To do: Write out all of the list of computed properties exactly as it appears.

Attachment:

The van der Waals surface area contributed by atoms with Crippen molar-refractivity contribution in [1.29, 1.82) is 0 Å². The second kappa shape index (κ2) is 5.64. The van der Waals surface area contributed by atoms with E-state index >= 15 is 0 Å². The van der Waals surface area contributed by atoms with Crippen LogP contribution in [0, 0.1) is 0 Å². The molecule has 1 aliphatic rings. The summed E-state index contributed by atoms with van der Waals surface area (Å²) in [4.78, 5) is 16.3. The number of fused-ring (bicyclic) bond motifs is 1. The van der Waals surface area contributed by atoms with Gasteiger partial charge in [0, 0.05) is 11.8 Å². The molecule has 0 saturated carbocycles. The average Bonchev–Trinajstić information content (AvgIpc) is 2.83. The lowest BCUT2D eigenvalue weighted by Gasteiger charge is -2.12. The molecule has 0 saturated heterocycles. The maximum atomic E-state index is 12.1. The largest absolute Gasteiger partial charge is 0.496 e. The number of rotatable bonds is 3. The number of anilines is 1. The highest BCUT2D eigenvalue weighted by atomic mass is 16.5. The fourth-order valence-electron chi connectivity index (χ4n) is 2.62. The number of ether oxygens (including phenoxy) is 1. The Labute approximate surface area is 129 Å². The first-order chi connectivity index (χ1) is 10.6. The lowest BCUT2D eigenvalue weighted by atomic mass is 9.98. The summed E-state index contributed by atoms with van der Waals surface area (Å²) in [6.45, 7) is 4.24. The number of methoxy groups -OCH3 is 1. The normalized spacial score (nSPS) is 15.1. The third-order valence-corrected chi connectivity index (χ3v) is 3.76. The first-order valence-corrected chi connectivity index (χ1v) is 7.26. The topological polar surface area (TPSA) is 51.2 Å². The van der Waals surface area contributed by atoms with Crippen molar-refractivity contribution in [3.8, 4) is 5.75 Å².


The van der Waals surface area contributed by atoms with Crippen molar-refractivity contribution in [1.29, 1.82) is 0 Å². The second kappa shape index (κ2) is 5.64. The van der Waals surface area contributed by atoms with E-state index >= 15 is 0 Å². The van der Waals surface area contributed by atoms with Crippen LogP contribution in [0, 0.1) is 0 Å². The molecule has 1 aliphatic rings. The summed E-state index contributed by atoms with van der Waals surface area (Å²) in [4.78, 5) is 16.3. The number of fused-ring (bicyclic) bond motifs is 1. The van der Waals surface area contributed by atoms with Gasteiger partial charge in [0, 0.05) is 11.8 Å². The molecule has 0 saturated carbocycles. The average Bonchev–Trinajstić information content (AvgIpc) is 2.83. The lowest BCUT2D eigenvalue weighted by Gasteiger charge is -2.12. The molecule has 0 saturated heterocycles. The maximum atomic E-state index is 12.1. The largest absolute Gasteiger partial charge is 0.496 e. The number of rotatable bonds is 3. The number of anilines is 1. The highest BCUT2D eigenvalue weighted by atomic mass is 16.5. The fourth-order valence-electron chi connectivity index (χ4n) is 2.62. The number of ether oxygens (including phenoxy) is 1. The Labute approximate surface area is 129 Å². The first-order chi connectivity index (χ1) is 10.6. The lowest BCUT2D eigenvalue weighted by atomic mass is 9.98. The summed E-state index contributed by atoms with van der Waals surface area (Å²) in [6.45, 7) is 4.24. The number of methoxy groups -OCH3 is 1. The normalized spacial score (nSPS) is 15.1. The third-order valence-corrected chi connectivity index (χ3v) is 3.76. The first-order valence-corrected chi connectivity index (χ1v) is 7.26. The topological polar surface area (TPSA) is 51.2 Å². The van der Waals surface area contributed by atoms with Crippen molar-refractivity contribution in [3.8, 4) is 5.75 Å².